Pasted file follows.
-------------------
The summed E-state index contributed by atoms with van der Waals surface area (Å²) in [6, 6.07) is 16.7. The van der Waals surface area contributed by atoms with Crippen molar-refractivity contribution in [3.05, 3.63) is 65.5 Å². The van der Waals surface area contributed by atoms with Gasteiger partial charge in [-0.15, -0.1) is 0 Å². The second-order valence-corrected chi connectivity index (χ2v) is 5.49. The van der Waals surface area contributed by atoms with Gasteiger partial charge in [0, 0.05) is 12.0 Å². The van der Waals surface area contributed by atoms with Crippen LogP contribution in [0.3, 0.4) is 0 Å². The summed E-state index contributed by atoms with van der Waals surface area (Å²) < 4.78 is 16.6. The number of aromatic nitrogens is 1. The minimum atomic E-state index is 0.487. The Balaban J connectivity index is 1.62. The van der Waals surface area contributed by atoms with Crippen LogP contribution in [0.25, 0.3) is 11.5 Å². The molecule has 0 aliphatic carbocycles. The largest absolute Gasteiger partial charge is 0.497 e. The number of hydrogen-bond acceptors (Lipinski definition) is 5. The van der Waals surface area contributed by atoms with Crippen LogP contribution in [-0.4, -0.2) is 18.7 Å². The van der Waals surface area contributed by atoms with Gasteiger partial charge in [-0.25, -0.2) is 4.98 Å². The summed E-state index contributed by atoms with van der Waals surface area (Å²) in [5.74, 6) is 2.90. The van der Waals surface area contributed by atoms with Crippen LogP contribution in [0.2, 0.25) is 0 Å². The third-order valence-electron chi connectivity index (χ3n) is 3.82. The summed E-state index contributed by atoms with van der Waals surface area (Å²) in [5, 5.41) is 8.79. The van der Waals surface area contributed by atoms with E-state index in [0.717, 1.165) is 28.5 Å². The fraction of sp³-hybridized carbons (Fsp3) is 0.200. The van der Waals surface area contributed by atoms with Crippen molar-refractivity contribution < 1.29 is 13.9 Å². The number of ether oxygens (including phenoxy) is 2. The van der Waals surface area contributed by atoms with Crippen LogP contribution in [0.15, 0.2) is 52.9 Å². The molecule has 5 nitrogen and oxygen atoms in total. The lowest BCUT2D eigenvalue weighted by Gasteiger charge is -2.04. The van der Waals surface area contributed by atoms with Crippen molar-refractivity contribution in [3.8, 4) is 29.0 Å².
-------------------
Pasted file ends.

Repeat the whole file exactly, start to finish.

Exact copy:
The summed E-state index contributed by atoms with van der Waals surface area (Å²) in [6, 6.07) is 16.7. The van der Waals surface area contributed by atoms with Crippen molar-refractivity contribution in [3.05, 3.63) is 65.5 Å². The van der Waals surface area contributed by atoms with Gasteiger partial charge in [-0.15, -0.1) is 0 Å². The second-order valence-corrected chi connectivity index (χ2v) is 5.49. The van der Waals surface area contributed by atoms with Gasteiger partial charge in [0, 0.05) is 12.0 Å². The van der Waals surface area contributed by atoms with Crippen LogP contribution in [0.3, 0.4) is 0 Å². The summed E-state index contributed by atoms with van der Waals surface area (Å²) < 4.78 is 16.6. The number of aromatic nitrogens is 1. The minimum atomic E-state index is 0.487. The Balaban J connectivity index is 1.62. The van der Waals surface area contributed by atoms with Crippen LogP contribution in [0.25, 0.3) is 11.5 Å². The molecule has 0 aliphatic carbocycles. The largest absolute Gasteiger partial charge is 0.497 e. The number of hydrogen-bond acceptors (Lipinski definition) is 5. The van der Waals surface area contributed by atoms with Crippen LogP contribution in [-0.4, -0.2) is 18.7 Å². The van der Waals surface area contributed by atoms with Gasteiger partial charge in [-0.25, -0.2) is 4.98 Å². The summed E-state index contributed by atoms with van der Waals surface area (Å²) in [5.74, 6) is 2.90. The van der Waals surface area contributed by atoms with Crippen LogP contribution in [0.2, 0.25) is 0 Å². The third-order valence-electron chi connectivity index (χ3n) is 3.82. The summed E-state index contributed by atoms with van der Waals surface area (Å²) in [5, 5.41) is 8.79. The van der Waals surface area contributed by atoms with E-state index in [0.717, 1.165) is 28.5 Å². The fraction of sp³-hybridized carbons (Fsp3) is 0.200. The van der Waals surface area contributed by atoms with Crippen molar-refractivity contribution < 1.29 is 13.9 Å². The number of ether oxygens (including phenoxy) is 2. The van der Waals surface area contributed by atoms with Crippen LogP contribution in [0.15, 0.2) is 52.9 Å². The molecule has 5 nitrogen and oxygen atoms in total. The lowest BCUT2D eigenvalue weighted by Gasteiger charge is -2.04. The van der Waals surface area contributed by atoms with Crippen molar-refractivity contribution in [3.8, 4) is 29.0 Å².